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26. This was the so-called “new party,” consisting of Chamberlain, Dilke, L. L. Dillwyn, Joseph Cowen, Thomas Burt, John Morley and the Irishman E. D. Gray. BM, Memoirs of Sir Charles Dilke, Dilke Papers, BM 43,932, ff, 248–49.
27. A sample of Radical opinion is in BM, Henry Labouchere to Herbert Gladstone, July 9, 1886, Viscount Gladstone Papers, BM 46,016.
28. McGill, Barry, “Francis Schnadhorst and Liberal Party Organization,” Journal of Modern History, XXXIV (March, 1962), 29Google Scholar.
31. BM, A. Morley to Gladstone, April 21, 1892, Gladstone Papers, BM 44, 254.
32. These lists precede each of the annual reports of the N.L.F. For the organizational efforts: National Liberal Federation, Tenth Annual Report, 1887, pp. 11–25Google Scholar; and Corder, Percy, The Life of Robert Spence Watson (London, 1914), p. 244Google Scholar; Watson, Robert Spence, The National Liberal Federation: From Its Commencement to the General Election of 1906 (London, 1907), pp. 65–69Google Scholar.
33. Kellas, James G., “The Liberal Party in Scotland, 1876–1895,” Scottish Historical Review, XLIV (April, 1965), 5–14Google Scholar.
37. The best discussion of London Radicalism in this period is Thompson, Paul, Socialists, Liberals, and Labour: the Struggle for London, 1885–1914 (Toronto, 1967), Chap. VGoogle Scholar.
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41. BM, September 10, 1888. Gladstone Papers, BM 44,295.
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50. Star, Nov. 11, 1890; BM, Labouchere to Herbert Gladstone, March 31, 1888, Viscount Gladstone Papers, BM 46,016.
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54. Russell, G. W. E., “The New Liberalism: A Response,” Nineteenth Century, No. CLI (Sept., 1889), 498Google Scholar. See also: Atherley-Jones, L. A., “The New Liberalism,” Nineteenth Century, No. CL (Aug., 1889), 192Google Scholar; Hopps, John Page, “The Nihilisms and Socialisms of the World,” Contemporary Review, LVIII (Aug., 1890), 271–82Google Scholar; and Rogers, J. Guinness, “Nonconformist Forebodings,” Nineteenth Century, No. CCX1II (Nov., 1894), 790–806Google Scholar.
56. National Library of Scotland, Morley to Haldane, Sept. 28, 1891, Haldane Papers, MS 5903.
57. The civic gospel is discussed in Briggs, Asa, Victorian Cities (New York, 1970), Chap. 5Google Scholar.
60. Ibid., pp. 462–74; and Haldane, R. B., “The Liberal Party and Its Prospects,” Contemporary Review, LIII (Jan., 1888), 156–59Google Scholar.
61. Hamer, , Morley, pp. 255–70Google Scholar; Bradlaugh, Charles, “Regulation by Statute of the Hours of Adult Labour,” Fortnightly Review, No. CCLXXIX (March, 1890), 440–54Google Scholar; Burt, Thomas, “Mr. Chamberlain's Programme,” Nineteenth Century, No. CXC (Dec., 1892), 868Google Scholar; Harrison, Frederic, “The New Trades-Unionism,” Nineteenth Century, No. CLIII (Nov., 1889), 721–32Google Scholar; The Speaker, Nov. 15, 1890; BM, Arnold Morley to Gladstone, Sept. 24, 1890, Gladstone Papers, BM 44,254.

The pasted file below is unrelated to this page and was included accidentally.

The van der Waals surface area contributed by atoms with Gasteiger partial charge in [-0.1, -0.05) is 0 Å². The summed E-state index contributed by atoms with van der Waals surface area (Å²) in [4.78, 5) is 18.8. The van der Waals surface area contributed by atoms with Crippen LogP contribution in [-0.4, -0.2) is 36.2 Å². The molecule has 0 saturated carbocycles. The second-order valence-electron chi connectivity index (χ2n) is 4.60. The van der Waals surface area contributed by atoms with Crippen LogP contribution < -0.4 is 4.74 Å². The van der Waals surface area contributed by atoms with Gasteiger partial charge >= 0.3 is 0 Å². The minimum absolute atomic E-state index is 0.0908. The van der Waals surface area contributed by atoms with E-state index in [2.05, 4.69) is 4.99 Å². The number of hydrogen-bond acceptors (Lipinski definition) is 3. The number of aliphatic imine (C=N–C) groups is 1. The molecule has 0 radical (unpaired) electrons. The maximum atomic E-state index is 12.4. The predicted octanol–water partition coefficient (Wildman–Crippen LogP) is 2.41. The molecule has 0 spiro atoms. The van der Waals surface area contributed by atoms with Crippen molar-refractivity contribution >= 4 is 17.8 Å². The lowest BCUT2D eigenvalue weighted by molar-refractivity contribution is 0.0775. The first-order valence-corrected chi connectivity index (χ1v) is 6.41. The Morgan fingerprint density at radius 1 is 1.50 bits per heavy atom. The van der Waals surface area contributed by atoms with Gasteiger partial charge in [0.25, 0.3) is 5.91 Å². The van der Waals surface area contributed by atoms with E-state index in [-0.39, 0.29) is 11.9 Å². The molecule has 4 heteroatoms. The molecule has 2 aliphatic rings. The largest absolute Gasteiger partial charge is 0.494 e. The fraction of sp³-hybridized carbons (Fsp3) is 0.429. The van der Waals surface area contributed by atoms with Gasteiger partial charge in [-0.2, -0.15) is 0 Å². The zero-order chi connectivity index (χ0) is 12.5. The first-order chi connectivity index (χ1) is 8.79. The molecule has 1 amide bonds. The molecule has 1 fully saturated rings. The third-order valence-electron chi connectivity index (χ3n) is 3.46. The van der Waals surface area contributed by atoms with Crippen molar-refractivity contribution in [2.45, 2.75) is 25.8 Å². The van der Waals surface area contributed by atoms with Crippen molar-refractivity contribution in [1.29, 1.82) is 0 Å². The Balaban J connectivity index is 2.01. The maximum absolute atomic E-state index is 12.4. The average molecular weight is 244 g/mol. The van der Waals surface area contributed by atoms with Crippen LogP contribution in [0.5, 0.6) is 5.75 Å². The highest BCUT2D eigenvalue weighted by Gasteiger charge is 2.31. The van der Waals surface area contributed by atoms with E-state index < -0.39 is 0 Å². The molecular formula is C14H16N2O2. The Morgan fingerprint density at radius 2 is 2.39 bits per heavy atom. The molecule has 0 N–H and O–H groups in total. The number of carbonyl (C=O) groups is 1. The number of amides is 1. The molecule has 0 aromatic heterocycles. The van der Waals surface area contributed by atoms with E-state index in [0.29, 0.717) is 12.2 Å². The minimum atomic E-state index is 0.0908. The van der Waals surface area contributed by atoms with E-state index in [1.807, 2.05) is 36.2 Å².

63. See T. W. Heyck, “English Radicals and the Irish Question,” Chap. VI.
64. For example: BM, Labouchere to Herbert Gladstone, July 9 and 28, 1886, Viscount Gladstone Papers, BM 46,016. (The letter of July 28 quotes Schnadhorst to the same purpose.)
65. Examples of the different sides in the dispute: Haldane told Edward Hamilton that social and labor questions would be forced to the front as a result of Parnell's disgrace. (BM, Sir Edward Hamilton Diaries, Dec. 14, 1890, Hamilton Papers, BM 48,654.) Morley wrote Gladstone to keep Home Rule in first position. (BM, Morley to Gladstone, Dec. 31, 1890 and Jan. 2, 1891, Gladstone Papers, BM 44,256.)
68. National Liberal Federation, Eleventh Annual Meeting, 1888 (London, 1888), pp. 6–9Google Scholar.
69. National Liberal Federation, Proceedings of the Twelfth Annual Meeting, 1889 (London, 1890), pp. 6–10Google Scholar.
71. National Liberal Federation, Proceedings of the Sixteenth Annual Meeting, 1894 (London, 1894), p. 5Google Scholar.
72. National Liberal Federation, Proceedings of the Seventeenth Annual Meeting, 1895 (London, 1895), pp. 5–7Google Scholar.
74. For instance, Harcourt to Gladstone, July 16, 1892, quoted in Gardiner, A. G., The Life of Sir William Harcourt (London, 1923), II, 179Google Scholar.
75. National Liberal Federation, Proceedings of the Sixteenth Annual Meeting, 1894, pp. 68–72Google Scholar.
76. See Morley's speeches reported in Times, June 15 and 20, 1892.
78. BM, Arnold Morley to Gladstone, Oct. 4, 8 and 15, 1887, Gladstone Papers, BM 44,253; National Liberal Federation, Tenth Annual Report, 1887, pp. 67–75Google Scholar.
79. BM, Sir Edward Hamilton Diaries, April 25, 1888 and July 11, 1888, Hamilton Papers, BM 48,648 and 48,649.
80. BM, Hamilton Diaries, Nov. 6, 1888, Hamilton Papers, BM 48,649.
82. Gladstone's speech at the Newcastle conference is quoted in National Liberal Federation, Proceedings of the Fourteenth Annual Meeting, 1891, pp. 100–15Google Scholar.